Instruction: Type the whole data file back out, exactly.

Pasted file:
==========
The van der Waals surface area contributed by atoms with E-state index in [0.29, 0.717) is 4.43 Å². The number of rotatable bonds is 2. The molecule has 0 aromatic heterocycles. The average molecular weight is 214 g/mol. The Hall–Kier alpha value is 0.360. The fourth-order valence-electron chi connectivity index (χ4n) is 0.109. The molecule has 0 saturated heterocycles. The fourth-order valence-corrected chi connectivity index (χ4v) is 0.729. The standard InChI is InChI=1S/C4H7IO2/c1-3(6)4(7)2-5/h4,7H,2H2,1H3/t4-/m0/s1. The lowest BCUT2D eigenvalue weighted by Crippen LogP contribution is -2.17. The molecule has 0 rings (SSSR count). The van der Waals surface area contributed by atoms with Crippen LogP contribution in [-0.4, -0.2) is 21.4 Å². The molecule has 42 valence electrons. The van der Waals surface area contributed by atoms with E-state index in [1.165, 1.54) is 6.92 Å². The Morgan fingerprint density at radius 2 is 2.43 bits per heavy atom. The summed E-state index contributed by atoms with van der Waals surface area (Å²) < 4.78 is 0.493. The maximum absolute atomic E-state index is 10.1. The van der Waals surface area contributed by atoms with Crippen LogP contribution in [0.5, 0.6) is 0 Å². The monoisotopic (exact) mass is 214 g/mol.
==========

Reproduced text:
The van der Waals surface area contributed by atoms with E-state index in [0.29, 0.717) is 4.43 Å². The number of rotatable bonds is 2. The molecule has 0 aromatic heterocycles. The average molecular weight is 214 g/mol. The Hall–Kier alpha value is 0.360. The fourth-order valence-electron chi connectivity index (χ4n) is 0.109. The molecule has 0 saturated heterocycles. The fourth-order valence-corrected chi connectivity index (χ4v) is 0.729. The standard InChI is InChI=1S/C4H7IO2/c1-3(6)4(7)2-5/h4,7H,2H2,1H3/t4-/m0/s1. The lowest BCUT2D eigenvalue weighted by Crippen LogP contribution is -2.17. The molecule has 0 rings (SSSR count). The van der Waals surface area contributed by atoms with Crippen LogP contribution in [-0.4, -0.2) is 21.4 Å². The molecule has 42 valence electrons. The van der Waals surface area contributed by atoms with E-state index in [1.165, 1.54) is 6.92 Å². The Morgan fingerprint density at radius 2 is 2.43 bits per heavy atom. The summed E-state index contributed by atoms with van der Waals surface area (Å²) < 4.78 is 0.493. The maximum absolute atomic E-state index is 10.1. The van der Waals surface area contributed by atoms with Crippen LogP contribution in [0.5, 0.6) is 0 Å². The monoisotopic (exact) mass is 214 g/mol.